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7 Common Foods That Can Improve Your Sleep

ManipalHospitals • November 27, 20170 Comment

Sleep is a vital indicator of overall health and well-being. We spend up to one-third of our lives asleep.  Lack of proper sleep caused by an unhealthy lifestyle affects your health drastically leading to mental and physical disturbances. To make the condition worse, stimulants like coffee and energy drinks, alarm clocks, and external lights—including those from electronic devices—disturb our natural sleep/wake cycle.  A report from National Sleep Foundation (NSF) says that nearly 60% of adults have sleep disturbances.

Most of us know that getting a good night’s sleep is important, but very few of us actually get those eight hours of mandatory sleep.

What are the reasons for sleep problems?

There are numerous causes of sleeplessness with some of them being, disturbances in body systems, eating habits, emotional status, obesity, stress, alcohol and drug abuse. Our eating habits influence our quality of sleep. According to a study conducted in the year 2016, eating more fiber and less saturated foods improves the quality of sleep.

Foods that help you sleep better
Complex Carbs

To sleep well, you must avoid eating simple carbohydrates such as sweets, cookies, pasta, cakes, and other foods that contain a higher amount of sugar. For good and peaceful sleep, it is important to include complex carbohydrates in your diet, which comprises of bread made from whole grains, oat meal, and brown rice.

Lean protein for deep sleep

Consumption of lean proteins can help in improving your sleep. Lean proteins are loaded with amino acids and tryptophan which raise the serotonin levels of the body. Serotonin is an essential hormone for inducing sleep. Consume foods that are rich in amino acids such as turkey, fish, and low-fat cheese. But remember to avoid high fat cheese, deep fried fish, or over fried chicken.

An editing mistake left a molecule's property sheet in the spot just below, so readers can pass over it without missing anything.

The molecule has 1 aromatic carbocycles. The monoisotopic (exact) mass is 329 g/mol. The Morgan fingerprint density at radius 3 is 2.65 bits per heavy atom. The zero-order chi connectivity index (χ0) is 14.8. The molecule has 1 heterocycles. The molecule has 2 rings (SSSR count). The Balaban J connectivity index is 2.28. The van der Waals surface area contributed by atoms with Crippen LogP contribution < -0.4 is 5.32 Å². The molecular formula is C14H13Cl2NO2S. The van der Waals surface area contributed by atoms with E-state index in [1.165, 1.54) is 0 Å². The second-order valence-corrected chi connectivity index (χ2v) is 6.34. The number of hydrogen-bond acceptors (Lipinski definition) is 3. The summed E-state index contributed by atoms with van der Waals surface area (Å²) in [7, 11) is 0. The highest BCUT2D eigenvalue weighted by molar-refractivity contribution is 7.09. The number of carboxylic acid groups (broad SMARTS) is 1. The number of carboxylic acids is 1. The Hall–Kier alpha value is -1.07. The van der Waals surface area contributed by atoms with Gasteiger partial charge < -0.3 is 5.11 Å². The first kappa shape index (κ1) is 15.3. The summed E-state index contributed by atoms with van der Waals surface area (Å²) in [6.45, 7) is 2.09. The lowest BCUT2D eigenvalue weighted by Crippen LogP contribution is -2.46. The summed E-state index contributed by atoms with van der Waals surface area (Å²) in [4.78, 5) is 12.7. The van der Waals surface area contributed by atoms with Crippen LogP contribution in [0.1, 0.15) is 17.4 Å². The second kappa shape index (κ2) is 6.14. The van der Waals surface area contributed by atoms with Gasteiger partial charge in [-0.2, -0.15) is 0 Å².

Heart friendly fats

Unsaturated fats help in improving the serotonin levels of the body, which is useful in enhancing sleep and also improves  heart health. These fats can be derived from foods such as pistachios, peanut butter, almonds, walnuts, and cashews; which are both healthy and delicious. Avoid foods such as french fries, potato chips or other high-fat  junk foods or snacks.

Be careful with the beverages

One must be careful with beverages, as some of them can induce sleep while others deprive you of good sleep. One glass of warm milk at night helps in having a peaceful night sleep. Herbal tea with chamomile or peppermint can also function in the same way. You must avoid beverages that contain caffeine. Caffeine is a CNS stimulant that helps you stay awake.

Miraculous Herbs

It is very important for you to be devoid of  stress to get a good sleep. Fresh herbs such as sage and basil leaves help your body to calm down. These leaves have certain chemicals that promote sleep by reducing your stress levels. At the same time, you must avoid herbs such as red pepper or black pepper at nights as these keep you awake owing to their stimulatory effects.

Healthy vegetables

Lettuce and Kale are green leafy vegetables that contain high amounts of lactucarium and calcium respectively. Lactucarium posesses sedative properties and has an opium-like effect on the brain. A concoction of lettuce leaves and hot water can be very good before bed. Kale has calcium which enhances the production of melatonin which controls your sleep cycle and enables a good night's rest.

Seafood that can cause sleep

Another good source of tryptophan, crustaceans like shrimp or lobster may bring on an easier sleep. Crustacean seafood including shrimp and lobster are a source of tryptophan which helps in producing serotonin levels. Higher serotonin levels help in inducing better sleep.

As sleep has a huge impact on your overall health. You must select those healthy foods that help in promoting your sleep. Try the above tips to avoid turning and tossing during the nights. Get restful sleep when you hit your bed.

 
Reference:

1) American Psychological Association Available at: http://www.apa.org/topics/sleep/why.aspx

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